Admission to the Music Composition program at the University of Louisville has three, required components, which are listed below. Admission to the Composition program must include successful admission to both the University of Louisville and the School of Music.
1) Admission to the University of Louisville
These requirements usually include such things as a prerequisite degrees, acceptable GPA, and, for foreign students, minimum TOEFL scores. The list is only an example and is not complete or official. Please be sure to review all university-wide requirements for admission.
2) Admission to the School of Music
For undergraduate students, this includes a successful audition on an instrument or voice. This is required of all potential undergraduate composition majors. Please review the information on the School of Music web pages for this information or contact the instrumental or vocal faculty directly.
3) Admission to the Music Composition program
For both undergraduates and graduates, this means a successful review of a portfolio of original compositions. (See individual degrees for information about portfolio submission.) Note that admission to the music composition program is not possible without admission to both the University of Louisville and the School of Music. Although the composition faculty may find your composition portfolio admissible, this is only one component of the admission process, and you must be admitted to the University of Louisville and the School of Music to become a Music Composition major.
ABOUT THE MUSIC COMPOSITION PROGRAM
Composition students at the University of Louisville School of Music present several concerts of their own new works each year, performed by peers, guest artists and faculty. These concerts are recorded and every student composer will receive high-quality recordings of their compositions. Please visit our SoundCloud and YouTube accounts for samples. Visit us at Facebook, too.
The faculty, facilities, resources, and events at the UofL School of Music offer exceptional opportunities for a thorough education in the fields of music composition and theory, as well as unique opportunities to hear and study a broad range of musical styles. Degrees in both theory and composition are available at the graduate and undergraduate levels. A core curriculum emphasizes recent compositional techniques as well as traditional tonal materials, with numerous classes in analysis, counterpoint, orchestration, and special seminar topics.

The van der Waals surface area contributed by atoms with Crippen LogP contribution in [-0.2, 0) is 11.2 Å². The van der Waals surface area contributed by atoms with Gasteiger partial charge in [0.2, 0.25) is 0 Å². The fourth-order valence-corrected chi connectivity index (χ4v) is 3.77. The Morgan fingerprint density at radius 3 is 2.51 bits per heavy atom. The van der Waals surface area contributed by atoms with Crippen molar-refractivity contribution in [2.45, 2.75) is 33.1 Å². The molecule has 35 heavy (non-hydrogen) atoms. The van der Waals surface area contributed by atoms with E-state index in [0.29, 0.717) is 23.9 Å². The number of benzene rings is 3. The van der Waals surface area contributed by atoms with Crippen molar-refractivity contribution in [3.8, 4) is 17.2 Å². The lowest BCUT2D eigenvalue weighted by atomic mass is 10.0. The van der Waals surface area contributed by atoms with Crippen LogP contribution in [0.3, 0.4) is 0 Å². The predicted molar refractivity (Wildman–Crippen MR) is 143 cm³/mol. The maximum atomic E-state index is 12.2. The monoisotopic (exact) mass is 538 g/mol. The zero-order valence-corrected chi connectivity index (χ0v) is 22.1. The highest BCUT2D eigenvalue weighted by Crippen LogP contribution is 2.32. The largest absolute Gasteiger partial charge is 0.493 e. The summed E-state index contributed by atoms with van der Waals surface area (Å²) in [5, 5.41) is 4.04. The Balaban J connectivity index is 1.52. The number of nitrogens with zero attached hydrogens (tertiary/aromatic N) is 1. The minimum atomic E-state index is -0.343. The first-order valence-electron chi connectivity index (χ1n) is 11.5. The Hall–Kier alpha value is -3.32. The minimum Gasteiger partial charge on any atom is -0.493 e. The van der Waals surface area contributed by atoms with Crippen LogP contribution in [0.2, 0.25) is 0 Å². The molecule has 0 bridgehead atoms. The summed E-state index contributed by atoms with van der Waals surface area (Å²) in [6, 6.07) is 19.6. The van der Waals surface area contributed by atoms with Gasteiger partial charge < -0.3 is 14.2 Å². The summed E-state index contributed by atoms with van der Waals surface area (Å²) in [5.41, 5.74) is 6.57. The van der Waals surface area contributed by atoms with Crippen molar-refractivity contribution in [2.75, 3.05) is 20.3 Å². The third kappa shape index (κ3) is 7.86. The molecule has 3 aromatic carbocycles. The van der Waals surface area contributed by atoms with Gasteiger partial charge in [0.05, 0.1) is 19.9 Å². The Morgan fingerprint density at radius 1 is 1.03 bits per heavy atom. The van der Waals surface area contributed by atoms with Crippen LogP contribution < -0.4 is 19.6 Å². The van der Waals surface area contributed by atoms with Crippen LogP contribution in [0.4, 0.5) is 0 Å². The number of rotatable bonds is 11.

The School of Music is home to the Grawemeyer Award for Music Composition, one of the largest monetary prizes for music composition in the world. The Grawemeyer Collection, which is available for students' use, contains nearly five thousand entries from composers around the world. This is one of the best collections of new music in the world today. Each winner of the Grawemeyer Award for Music Composition visits campus for lessons, lectures and master classes, and in many cases establishes an ongoing relationship with the School of Music. The annual New Music Festival, the Grawemeyer Award, and the New Music Concert Series are among the many events that bring distinguished guest composers to campus. Student composers have regular and frequent opportunities to work with these composers in master classes and individual lessons and in some cases have established continuing relationships. Grawemeyer Award winners, New Music Festival guest composers, and other visiting composers have included John Adams, Thomas Adès, Louis Andriessen, Daniel Asia, Simon Bainbridge, Leslie Bassett, Pierre Boulez, Chen Yi, Unsuk Chin, John Corigliano, Sebastian Currier, Brett Dean, Tan Dun, Donald Erb, Arthur Gottschalk, John Harbison, Sidney Hodkinson, York Höller, Karel Husa, Aaron Jay Kernis, György Kurtág, Libby Larsen, Peter Lieberson, David Maslanka, Per Nørgård, Shulamit Ran, Kaija Saariaho, Esa-Pekka Salonen, Bent Sørenson, Steven Stucky, Toru Takemitsu, Augusta Read Thomas, Joan Tower, Chinary Ung, Michel van der Aa, and Ellen Taaffe Zwilich.
UofL composition graduates have gone on to graduate work at the Eastman School of Music, Indiana University, the University of Michigan, the Royal Academy of Music in London, Cornell University, The Curtis Institute, the Peabody Institute, the University of Illinois, the University of Texas, The University of North Texas, the University of California—San Diego, Brandeis University, Arizona State University, the University of Missouri-Kansas City, and others, usually with significant fellowships, assistantships or other financial awards. They are active in the field as composers, teachers, and performing musicians all over the US and abroad. See the list of alumni achievements for details.